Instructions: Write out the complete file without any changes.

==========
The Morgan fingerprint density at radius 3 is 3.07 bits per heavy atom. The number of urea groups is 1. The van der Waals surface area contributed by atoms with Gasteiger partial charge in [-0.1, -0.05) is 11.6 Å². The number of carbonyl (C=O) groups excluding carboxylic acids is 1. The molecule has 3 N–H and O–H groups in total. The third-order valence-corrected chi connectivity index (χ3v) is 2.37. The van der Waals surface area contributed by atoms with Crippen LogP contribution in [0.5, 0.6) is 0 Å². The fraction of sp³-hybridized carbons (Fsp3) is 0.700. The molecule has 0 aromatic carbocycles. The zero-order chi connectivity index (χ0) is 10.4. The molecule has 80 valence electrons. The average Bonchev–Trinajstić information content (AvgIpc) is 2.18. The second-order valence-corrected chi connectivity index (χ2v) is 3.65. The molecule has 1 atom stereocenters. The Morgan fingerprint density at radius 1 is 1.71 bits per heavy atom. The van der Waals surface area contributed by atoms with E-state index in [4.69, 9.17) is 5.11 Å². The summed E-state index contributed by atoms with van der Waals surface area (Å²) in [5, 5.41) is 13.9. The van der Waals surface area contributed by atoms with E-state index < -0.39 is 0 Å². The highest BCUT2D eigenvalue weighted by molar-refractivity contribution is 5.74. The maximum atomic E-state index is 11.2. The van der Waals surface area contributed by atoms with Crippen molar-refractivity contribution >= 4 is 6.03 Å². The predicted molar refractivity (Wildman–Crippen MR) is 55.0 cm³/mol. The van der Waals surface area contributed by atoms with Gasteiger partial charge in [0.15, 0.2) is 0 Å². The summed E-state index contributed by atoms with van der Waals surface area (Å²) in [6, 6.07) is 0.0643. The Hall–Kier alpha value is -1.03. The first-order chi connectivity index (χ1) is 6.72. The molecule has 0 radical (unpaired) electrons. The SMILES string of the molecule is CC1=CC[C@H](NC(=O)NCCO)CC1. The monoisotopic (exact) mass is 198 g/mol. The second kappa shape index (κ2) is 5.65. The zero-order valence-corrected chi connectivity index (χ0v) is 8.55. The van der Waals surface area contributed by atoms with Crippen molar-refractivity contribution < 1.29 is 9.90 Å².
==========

The Morgan fingerprint density at radius 3 is 3.07 bits per heavy atom. The number of urea groups is 1. The van der Waals surface area contributed by atoms with Gasteiger partial charge in [-0.1, -0.05) is 11.6 Å². The number of carbonyl (C=O) groups excluding carboxylic acids is 1. The molecule has 3 N–H and O–H groups in total. The third-order valence-corrected chi connectivity index (χ3v) is 2.37. The van der Waals surface area contributed by atoms with Crippen LogP contribution in [0.5, 0.6) is 0 Å². The fraction of sp³-hybridized carbons (Fsp3) is 0.700. The molecule has 0 aromatic carbocycles. The zero-order chi connectivity index (χ0) is 10.4. The molecule has 80 valence electrons. The average Bonchev–Trinajstić information content (AvgIpc) is 2.18. The second-order valence-corrected chi connectivity index (χ2v) is 3.65. The molecule has 1 atom stereocenters. The Morgan fingerprint density at radius 1 is 1.71 bits per heavy atom. The van der Waals surface area contributed by atoms with E-state index in [4.69, 9.17) is 5.11 Å². The summed E-state index contributed by atoms with van der Waals surface area (Å²) in [5, 5.41) is 13.9. The van der Waals surface area contributed by atoms with E-state index < -0.39 is 0 Å². The highest BCUT2D eigenvalue weighted by molar-refractivity contribution is 5.74. The maximum atomic E-state index is 11.2. The van der Waals surface area contributed by atoms with Crippen molar-refractivity contribution >= 4 is 6.03 Å². The predicted molar refractivity (Wildman–Crippen MR) is 55.0 cm³/mol. The van der Waals surface area contributed by atoms with Gasteiger partial charge in [0.15, 0.2) is 0 Å². The summed E-state index contributed by atoms with van der Waals surface area (Å²) in [6, 6.07) is 0.0643. The Hall–Kier alpha value is -1.03. The first-order chi connectivity index (χ1) is 6.72. The molecule has 0 radical (unpaired) electrons. The SMILES string of the molecule is CC1=CC[C@H](NC(=O)NCCO)CC1. The monoisotopic (exact) mass is 198 g/mol. The second kappa shape index (κ2) is 5.65. The zero-order valence-corrected chi connectivity index (χ0v) is 8.55. The van der Waals surface area contributed by atoms with Crippen molar-refractivity contribution < 1.29 is 9.90 Å².